She’s been here for so long, that when she moves her legs, her knees burn sore from having been pressed so hard into the eiderdown. Movement makes the mattress springs squeak and she pulls woollen sleeves over her hands. She rests her arms back on the sill, her forehead against the window, breath misting the pane. She blinks, her eyelids tight and dry from having stared so earnestly down into the dark of the street, from her pupils flicking up and diagonally across the navy sky at the drifting dance of snowfall.
The flakes obscure her vision; she needs to see to the end of the street. She has to. If she turns away for one moment—blinks for too long—then the spell will break and she’ll be alone forever in this stone-cold, snow-white world with fathers who don’t speak and brothers who don’t care.
People—families—don’t fall out at Christmas. There are presents under the silver angel-haired tree in their front room. The Salvation Army are playing on the corner near the phone box and usually she’s in Peter’s bedroom watching them with an excited, fluttery heart and a dream that Christmas might come every day.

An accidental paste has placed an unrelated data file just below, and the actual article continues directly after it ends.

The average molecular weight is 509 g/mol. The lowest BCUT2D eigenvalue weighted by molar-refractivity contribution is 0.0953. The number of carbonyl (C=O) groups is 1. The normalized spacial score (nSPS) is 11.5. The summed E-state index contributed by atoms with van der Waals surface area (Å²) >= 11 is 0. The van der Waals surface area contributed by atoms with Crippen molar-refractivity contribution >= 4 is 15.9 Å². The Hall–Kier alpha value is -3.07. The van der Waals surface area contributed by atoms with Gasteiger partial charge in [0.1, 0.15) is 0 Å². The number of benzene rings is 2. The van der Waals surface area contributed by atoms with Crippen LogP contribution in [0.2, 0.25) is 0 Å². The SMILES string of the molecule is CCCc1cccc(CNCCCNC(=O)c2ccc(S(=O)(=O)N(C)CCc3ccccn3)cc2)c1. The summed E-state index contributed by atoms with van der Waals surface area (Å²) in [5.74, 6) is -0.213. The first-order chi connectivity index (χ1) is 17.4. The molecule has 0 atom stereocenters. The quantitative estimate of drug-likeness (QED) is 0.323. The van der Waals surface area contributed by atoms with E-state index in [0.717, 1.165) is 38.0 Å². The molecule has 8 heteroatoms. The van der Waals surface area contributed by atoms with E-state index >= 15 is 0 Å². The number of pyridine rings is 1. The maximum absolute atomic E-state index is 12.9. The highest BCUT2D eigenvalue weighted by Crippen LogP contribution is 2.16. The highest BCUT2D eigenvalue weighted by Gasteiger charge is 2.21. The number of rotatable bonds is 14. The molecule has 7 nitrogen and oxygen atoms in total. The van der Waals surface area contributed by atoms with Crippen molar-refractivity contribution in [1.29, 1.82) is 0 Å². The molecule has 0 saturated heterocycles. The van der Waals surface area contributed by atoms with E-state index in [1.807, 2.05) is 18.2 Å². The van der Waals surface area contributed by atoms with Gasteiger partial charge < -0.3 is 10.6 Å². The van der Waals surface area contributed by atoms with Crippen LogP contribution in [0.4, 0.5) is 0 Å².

She hadn’t meant to burn the toast. She’d been distracted. She was meant to be watching it while her mother saw to Peter, but lured by the sound of the tuba tuning up and the first flurry of flakes at the kitchen window, she’d abandoned her post. Her mother had flown into a fury; yelled, raged, yanked the tray from the grill and thrown it crashing to the floor, screaming.
She’d cried that she couldn’t take it anymore; that they would be the death of her; their father had no idea what she had to put up with when he wasn’t here. Then she’d stormed out of the house in her slippers.
Leaving Peter, she’d raced to her room where she watched her mother—still wearing her apron—stride up the street; the star of the show at each lamppost she passed. Now she sees every footprint she’s made disappearing into downy white as though it was never there.